WEDNESDAY, Nov. 16 (HealthDay News) -- As thousands of smokers
across the United States try to kick their bad habit as part of the
Great American Smokeout on Thursday, experts agree that a
two-pronged strategy is the best bet for success.
"The U.S. Public Health Service has twice done very extensive reviews of all the evidence, and [best] is a combination of counseling/advice, by pharmacists, physicians or quitlines, plus medicine," said Thomas Glynn, director of cancer science and trends and of international cancer control for the American Cancer Society.
A lot has changed since 1976, when the first smokeout took
place, Glynn noted. "People could smoke on airplanes and in
restaurants; the person sitting next to you in the movie theater
could be smoking. Two of every five people smoked; now it's one of
Another difference: "Now, there are a number of ways that people
can succeed, [including] seven medications approved by the FDA
[U.S. Food and Drug Administration]," he said.
Still, many Americans resist medications or counseling, and rely
on personal willpower to get them through nicotine withdrawal.
"Cold turkey, sheer willpower; the best data is that about 5 percent of people succeed," said Dr. Norman Edelman, chief medical officer at the American Lung Association.
"People who smoke 10 cigarettes a day, light smokers, if they want to try quitting on their own, that's fine," said Gary Giovino, chair of the department of community health and health behavior at the University at Buffalo, State University of New York. For heavy smokers, he recommends starting with nicotine replacement therapy.
Smoking-cessation medications come "in three buckets: nicotine
replacement, Wellbutrin/Zyban (bupropion) and Chantix
(varenicline)," said Dr. Nancy Rigotti, director of the tobacco
research and treatment unit at Massachusetts General Hospital in
Boston. "They all work. It's better to take one than none."
Nicotine patches give users a steady dose of nicotine through
the skin and come in 16- or 24-hour varieties, by prescription or
over-the-counter. Fast-acting forms of nicotine replacement therapy
are lozenges and gum, available over-the-counter, and prescription
inhalers and nasal sprays.
"You use the patch to get constant coverage and use the other forms to get over cravings, as supplements," Rigotti said.
In its 2008 recommendations, the U.S. Agency for Healthcare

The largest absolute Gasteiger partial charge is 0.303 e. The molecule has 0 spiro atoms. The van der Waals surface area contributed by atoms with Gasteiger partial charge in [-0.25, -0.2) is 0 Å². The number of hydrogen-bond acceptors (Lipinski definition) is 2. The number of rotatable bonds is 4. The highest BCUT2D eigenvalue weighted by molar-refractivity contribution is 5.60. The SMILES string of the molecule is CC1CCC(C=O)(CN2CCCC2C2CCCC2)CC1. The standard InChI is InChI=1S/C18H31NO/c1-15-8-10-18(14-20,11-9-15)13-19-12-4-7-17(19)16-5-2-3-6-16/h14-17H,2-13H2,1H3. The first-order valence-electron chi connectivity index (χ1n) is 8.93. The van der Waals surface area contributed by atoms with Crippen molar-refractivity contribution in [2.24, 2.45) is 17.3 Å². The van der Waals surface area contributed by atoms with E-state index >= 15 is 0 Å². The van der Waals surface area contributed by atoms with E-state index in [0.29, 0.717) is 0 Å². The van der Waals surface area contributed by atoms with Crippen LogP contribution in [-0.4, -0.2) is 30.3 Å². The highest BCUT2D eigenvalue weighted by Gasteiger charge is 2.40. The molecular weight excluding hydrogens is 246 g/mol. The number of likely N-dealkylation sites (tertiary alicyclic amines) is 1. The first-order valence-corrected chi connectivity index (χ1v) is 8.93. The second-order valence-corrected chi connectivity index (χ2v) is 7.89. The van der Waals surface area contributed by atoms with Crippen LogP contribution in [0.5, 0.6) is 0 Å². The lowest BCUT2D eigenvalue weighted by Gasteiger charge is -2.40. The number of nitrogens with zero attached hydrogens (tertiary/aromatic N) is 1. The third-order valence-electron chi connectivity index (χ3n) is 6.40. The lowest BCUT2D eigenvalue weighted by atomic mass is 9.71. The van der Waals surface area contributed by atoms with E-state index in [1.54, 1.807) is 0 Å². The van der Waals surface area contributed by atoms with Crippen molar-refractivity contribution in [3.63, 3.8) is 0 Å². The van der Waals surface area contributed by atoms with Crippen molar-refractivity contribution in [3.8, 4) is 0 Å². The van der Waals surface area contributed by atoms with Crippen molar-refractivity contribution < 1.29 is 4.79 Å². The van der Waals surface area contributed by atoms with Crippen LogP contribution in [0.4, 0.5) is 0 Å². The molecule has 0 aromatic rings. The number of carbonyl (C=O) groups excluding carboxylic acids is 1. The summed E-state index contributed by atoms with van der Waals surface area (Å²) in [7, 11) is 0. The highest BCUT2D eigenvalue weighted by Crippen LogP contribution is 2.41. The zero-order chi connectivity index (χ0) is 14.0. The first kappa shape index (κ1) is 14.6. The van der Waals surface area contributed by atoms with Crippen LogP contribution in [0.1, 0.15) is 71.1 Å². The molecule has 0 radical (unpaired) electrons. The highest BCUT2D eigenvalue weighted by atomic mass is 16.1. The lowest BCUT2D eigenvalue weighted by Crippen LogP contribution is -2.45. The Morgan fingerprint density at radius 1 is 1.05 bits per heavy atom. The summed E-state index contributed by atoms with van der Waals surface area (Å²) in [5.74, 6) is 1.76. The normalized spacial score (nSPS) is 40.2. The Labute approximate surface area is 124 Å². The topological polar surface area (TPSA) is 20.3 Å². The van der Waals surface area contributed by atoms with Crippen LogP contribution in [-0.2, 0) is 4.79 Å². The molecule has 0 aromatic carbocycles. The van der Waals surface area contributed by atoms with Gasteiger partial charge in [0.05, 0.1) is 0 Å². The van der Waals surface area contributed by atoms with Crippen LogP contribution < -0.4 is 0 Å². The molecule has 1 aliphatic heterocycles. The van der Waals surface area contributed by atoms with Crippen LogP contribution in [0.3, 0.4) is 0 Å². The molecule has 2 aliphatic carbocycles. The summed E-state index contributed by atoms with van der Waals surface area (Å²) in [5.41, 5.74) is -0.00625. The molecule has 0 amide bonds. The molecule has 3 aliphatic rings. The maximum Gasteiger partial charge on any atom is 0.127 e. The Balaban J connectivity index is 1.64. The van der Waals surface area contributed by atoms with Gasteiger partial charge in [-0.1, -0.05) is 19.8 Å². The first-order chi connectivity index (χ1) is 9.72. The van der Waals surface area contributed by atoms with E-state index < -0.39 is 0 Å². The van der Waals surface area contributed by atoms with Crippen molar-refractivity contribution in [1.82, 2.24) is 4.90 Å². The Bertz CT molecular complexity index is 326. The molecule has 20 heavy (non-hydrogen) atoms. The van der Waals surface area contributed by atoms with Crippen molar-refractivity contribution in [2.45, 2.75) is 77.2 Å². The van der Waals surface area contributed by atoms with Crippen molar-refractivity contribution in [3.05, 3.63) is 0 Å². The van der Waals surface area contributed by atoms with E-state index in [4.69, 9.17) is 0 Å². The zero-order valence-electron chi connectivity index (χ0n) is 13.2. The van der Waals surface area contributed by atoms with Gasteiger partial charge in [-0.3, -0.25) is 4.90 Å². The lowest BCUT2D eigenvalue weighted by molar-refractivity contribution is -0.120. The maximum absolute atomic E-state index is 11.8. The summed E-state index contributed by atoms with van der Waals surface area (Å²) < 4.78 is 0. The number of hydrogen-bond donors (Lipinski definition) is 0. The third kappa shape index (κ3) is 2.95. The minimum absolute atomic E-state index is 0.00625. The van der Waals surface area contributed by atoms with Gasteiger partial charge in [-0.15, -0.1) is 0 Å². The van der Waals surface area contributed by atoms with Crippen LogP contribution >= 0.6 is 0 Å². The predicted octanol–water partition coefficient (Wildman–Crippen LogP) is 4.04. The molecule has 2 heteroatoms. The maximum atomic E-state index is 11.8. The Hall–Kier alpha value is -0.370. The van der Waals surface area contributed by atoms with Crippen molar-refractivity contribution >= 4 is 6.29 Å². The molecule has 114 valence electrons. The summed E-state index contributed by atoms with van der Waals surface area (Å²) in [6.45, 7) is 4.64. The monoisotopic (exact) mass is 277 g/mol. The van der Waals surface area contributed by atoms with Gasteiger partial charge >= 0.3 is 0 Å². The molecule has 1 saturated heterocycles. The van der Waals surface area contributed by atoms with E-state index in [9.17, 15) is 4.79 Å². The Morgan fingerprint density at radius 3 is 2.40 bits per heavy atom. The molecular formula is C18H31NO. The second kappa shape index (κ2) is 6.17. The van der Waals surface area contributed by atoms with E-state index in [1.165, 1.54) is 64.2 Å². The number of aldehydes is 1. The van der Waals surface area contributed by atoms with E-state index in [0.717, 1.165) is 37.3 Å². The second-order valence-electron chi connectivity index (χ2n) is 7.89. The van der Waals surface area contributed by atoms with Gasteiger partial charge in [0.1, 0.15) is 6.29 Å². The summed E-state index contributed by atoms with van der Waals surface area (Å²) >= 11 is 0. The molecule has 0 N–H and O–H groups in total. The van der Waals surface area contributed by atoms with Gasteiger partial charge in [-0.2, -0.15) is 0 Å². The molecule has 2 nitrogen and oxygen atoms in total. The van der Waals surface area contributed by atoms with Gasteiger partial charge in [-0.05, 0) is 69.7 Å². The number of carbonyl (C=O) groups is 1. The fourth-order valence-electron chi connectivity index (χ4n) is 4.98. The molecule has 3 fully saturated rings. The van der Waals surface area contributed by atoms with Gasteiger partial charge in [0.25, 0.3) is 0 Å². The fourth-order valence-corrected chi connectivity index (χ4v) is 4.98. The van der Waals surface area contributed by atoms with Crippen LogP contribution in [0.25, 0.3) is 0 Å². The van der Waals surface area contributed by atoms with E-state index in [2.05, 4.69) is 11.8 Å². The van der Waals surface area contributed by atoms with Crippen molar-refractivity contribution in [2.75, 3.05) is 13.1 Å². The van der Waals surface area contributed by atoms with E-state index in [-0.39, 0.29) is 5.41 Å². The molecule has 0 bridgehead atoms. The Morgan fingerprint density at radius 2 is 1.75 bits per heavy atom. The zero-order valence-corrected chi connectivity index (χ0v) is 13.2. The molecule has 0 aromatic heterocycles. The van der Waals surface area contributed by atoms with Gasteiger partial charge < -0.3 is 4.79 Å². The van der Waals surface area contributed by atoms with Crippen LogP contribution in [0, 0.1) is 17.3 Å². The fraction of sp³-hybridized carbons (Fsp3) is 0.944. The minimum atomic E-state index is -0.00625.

Research and Quality advised clinicians to consider nicotine
patches in combination with Wellbutrin or Zyban for smokers unable
to quit with a single type of medication. Wellbutrin, Zyban and
Chantix all carry black box warnings about the increased
possibility of suicidal thoughts, although Chantix has come under
the most scrutiny for this potential side effect.
"The fear is of big changes in behavior," Giovino said. "The question is, does it happen more often with Chantix or if you stop smoking with a nicotine replacement drug?"
"If people want something based on a prescription, they should discuss it with their doctor," Giovino said.
Telephone quitlines can be effective, convenient and free, but
are underused because smokers have misconceptions about them,
Rigotti and Giovino said.
"It's like getting a phone appointment with your doctor," Rigotti said. "They'll schedule calls around your quit day. It's so you can talk to somebody who can help you if you've slipped, you can get back on the wagon. It's practical information, not psychotherapy, not voodoo."
Smokers can call 1-800-QUIT-NOW from anywhere in the United
States, and some state quitlines offer free nicotine replacement
Internet quit sites provide another option. For instance, the
American Lung Association offers the "Freedom From Smoking" online
program, Edelman noted.
Even with outside help, willpower still comes into play in
breaking long-held habits and battling sharp cravings.
Giovino suggested the "'six Ds': delay, drink water, distract
yourself, discuss with someone, deep breath and, finally, don't
debate. People who do best are those who decide smoking is no
longer an option."
Visit the American Legacy Foundation website for help to
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